This referral situation could arise either when the CO's NJP powers are less extensive than those of the superior officer, or when the status of higher authority would add force to the punishment, as in the case of a letter of reprimand or admonition.


A CO may impose NJP on all military personnel of his or her command. An OIC may impose NJP only upon enlisted members assigned to his or her unit.

At the time punishment is imposed, the accused must be a member of the command of the CO (or of the unit of the OIC) who imposes the NJP. A person is "of the command or unit" if he or she is assigned or attached to it. This includes temporary additional duty (TAD) personnel. Personnel on TAD may be punished either by the OIC of the TAD unit to which they are assigned, or by the CO of the duty station to which they are permanently attached. Note, however, that both the OIC and the CO cannot punish an individual under Article 15 for the same offense. In addition, a party to a JAG Manual investigation remains of the command or unit that he or she was attached to at the time of his or her designation as a party for the sole purpose of imposing a letter of admonition or reprimand as NJP.

Personnel of Another Armed Force

Under present agreements between the armed forces, a Navy CO should not exercise NJP jurisdiction on Army or Air Force personnel assigned or attached to a naval command. As a matter of policy, these personnel should be returned to their parent service for discipline. If this is impractical and the need to discipline is urgent, NJP may be imposed, but a report to the Department of the Army or Department of the Air Force is required. See MILPERSMAN, Article 1860320.5a, 5b, for the procedures to follow.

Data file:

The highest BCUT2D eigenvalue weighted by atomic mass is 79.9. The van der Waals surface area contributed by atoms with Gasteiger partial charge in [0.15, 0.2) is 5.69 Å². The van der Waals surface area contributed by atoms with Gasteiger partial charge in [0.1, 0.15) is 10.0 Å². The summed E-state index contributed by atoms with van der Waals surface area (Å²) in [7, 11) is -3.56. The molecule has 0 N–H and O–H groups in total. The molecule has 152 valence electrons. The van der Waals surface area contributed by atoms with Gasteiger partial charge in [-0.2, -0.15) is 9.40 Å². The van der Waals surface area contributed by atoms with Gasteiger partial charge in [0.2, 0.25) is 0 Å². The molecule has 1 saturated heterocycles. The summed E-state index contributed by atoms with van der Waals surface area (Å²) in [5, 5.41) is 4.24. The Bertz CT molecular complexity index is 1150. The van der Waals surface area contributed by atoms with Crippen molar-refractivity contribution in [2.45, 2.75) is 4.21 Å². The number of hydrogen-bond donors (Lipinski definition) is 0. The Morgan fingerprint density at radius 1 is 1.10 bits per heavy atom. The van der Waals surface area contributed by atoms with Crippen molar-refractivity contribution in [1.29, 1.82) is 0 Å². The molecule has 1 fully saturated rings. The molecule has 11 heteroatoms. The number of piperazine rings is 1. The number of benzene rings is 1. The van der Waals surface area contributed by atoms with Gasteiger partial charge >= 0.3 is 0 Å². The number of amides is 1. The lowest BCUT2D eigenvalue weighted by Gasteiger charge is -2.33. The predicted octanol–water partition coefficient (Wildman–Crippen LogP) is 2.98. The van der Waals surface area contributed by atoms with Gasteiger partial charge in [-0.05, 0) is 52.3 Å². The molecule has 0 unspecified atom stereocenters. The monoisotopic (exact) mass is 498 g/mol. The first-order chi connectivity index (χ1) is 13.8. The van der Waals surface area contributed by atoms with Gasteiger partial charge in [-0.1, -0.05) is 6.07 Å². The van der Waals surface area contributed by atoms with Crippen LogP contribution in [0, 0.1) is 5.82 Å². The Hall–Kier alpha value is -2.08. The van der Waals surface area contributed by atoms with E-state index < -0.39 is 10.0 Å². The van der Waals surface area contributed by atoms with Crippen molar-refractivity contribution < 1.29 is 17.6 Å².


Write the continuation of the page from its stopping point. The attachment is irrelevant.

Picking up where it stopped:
Express agreements do not extend to Coast Guard personnel serving with a naval command, but as a matter of policy, the naval command should not try to exercise NJP over such personnel assigned to their unit. Refer to section 1-3(c), Coast Guard Milita~ Justice Manual, COMDTINST M5801.1.

Because the Marine Corps is part of the Department of the Navy, no general restriction extends to the exercise of NJP by Navy commanders over Marine Corps personnel or by Marine Corps commanders over Navy personnel.

NJP of Embarked Personnel

The CO or OIC of a unit attached to a ship should refrain from exercising his or her power to impose NJP and refer all such matters to the CO of the ship for disposition. This policy does not apply to Military Sealift Command (MSC) vessels operating under masters or to organized units embarked on a Navy ship for transportation only, Nevertheless, the CO of a ship may permit a CO or OIC of a unit attached to that ship to exercise nonjudicial punishment authority.